++ Copyright Enlargement Likely ++ Links ++
The recent U.S. District Court decision concerning the
controversial file-sharing service Napster has once again
fueled the debate about copyright and digital media (for
more information on the Napster case see: http://www.wired.com/news/mp3/0,1285,41784,00.html .
Although the decision has caused a big stir it is very
much in line with recent developments in the field of
Over the centuries copyright law - originally tailored to
the technology of print - has been adapted several times,
in order to respond to technological changes. Now it is
yet again challenged by the advance of digital technologies.
These represent something completely new in respect of the
fact that they allow the entire information (text, sound
and visuals) to be generated, altered and used by and on
one and the same device irrespective of whether it is provided
online or offline. As a result creators of intellectual
property are afraid of an increase in the unlawful reproduction
of works, and also Internet service providers (ISP) as well
as private and public (libraries, archives etc.) content
providers are confronted with a variety of problems.
Questions such as which legislation applies to the violation
of copyright in global computer networks, how to handle
features such as frames and links that result from the
hypermedia structure and are characteristic of digital
content, or if ISPs can be held liable for content put
online by their customers are yet to be solved. In general
the actual discussion about the future of copyright is
dominated by two opposing positions:
- Tightening of copyright: Especially the big content
production and distribution industries as the main
beneficiaries of royalties support the idea of enlarging
copyright. Like that they could acquire more control for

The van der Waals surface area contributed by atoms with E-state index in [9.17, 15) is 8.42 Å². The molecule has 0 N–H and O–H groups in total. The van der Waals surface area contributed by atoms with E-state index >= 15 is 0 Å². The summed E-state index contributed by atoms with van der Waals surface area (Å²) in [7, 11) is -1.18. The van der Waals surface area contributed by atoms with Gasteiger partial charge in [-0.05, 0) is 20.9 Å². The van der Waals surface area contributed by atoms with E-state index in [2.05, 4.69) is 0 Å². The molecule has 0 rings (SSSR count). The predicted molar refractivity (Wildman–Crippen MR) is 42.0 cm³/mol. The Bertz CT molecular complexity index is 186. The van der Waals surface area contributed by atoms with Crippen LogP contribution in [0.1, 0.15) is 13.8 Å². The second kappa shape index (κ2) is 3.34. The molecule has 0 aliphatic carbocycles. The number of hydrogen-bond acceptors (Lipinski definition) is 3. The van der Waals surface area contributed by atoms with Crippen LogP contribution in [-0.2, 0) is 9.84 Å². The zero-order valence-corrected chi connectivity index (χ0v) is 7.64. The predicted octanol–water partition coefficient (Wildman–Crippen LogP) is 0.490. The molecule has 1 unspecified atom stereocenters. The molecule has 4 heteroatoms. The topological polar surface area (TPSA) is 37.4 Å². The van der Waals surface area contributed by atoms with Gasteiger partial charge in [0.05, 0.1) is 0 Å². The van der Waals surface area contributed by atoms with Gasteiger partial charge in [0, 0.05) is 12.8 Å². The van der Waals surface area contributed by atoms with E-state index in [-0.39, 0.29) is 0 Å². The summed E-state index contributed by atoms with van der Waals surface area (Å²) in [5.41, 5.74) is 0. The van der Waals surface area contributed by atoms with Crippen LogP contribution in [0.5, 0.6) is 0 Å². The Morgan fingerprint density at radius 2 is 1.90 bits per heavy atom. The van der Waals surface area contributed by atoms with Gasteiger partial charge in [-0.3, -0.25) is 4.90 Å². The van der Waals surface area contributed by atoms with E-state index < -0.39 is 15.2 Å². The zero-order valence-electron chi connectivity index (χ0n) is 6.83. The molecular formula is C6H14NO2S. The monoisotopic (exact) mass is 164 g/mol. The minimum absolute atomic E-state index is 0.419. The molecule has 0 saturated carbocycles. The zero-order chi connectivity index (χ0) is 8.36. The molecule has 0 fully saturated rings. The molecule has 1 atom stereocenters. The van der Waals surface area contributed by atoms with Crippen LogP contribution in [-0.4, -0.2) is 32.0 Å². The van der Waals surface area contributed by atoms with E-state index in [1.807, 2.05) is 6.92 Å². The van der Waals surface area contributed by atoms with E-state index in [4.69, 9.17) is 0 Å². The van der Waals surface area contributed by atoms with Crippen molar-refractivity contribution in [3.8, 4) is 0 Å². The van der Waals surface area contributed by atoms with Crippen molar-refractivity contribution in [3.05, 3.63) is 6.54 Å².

- Relaxation of copyright: Besides a small group, which is
in favor of eliminating copyright altogether, others believe
that only a relaxation of copyright can guarantee that
information is not monopolized, but in the public domain
and accessible for everybody.
Although there exists a countermovement, the general tendency
is towards an enlargement of copyright. Developments such as
the increased use of copyright management and control systems
(e.g. CPRM) and new legislation or draft bills e.g. the U.S.
Digital Millennium Copyright Act or the proposed EU Directive
on Copyright and Related Rights in the Information Society
can be seen from this perspective. Concerns and critique
regarding this trend have arisen especially among the library
and archive community, but also amongst Internet Service
Providers, who see the rights of copyright holders
considerably strengthened at the expense of a free access
to information by all.
++ LINKS ++
Information Age: For Whom? by Michael S. Hart
Roundtable: Life, Liberty and the Pursuit of Copyright?
Cultural Economics: Copyright C.P.U.: Creators, Proprietors &
Users by Harry Hillman Chartrand
Open Code and Open Societies by Lawrence Lessig
World Intellectual Property Organization (WIPO)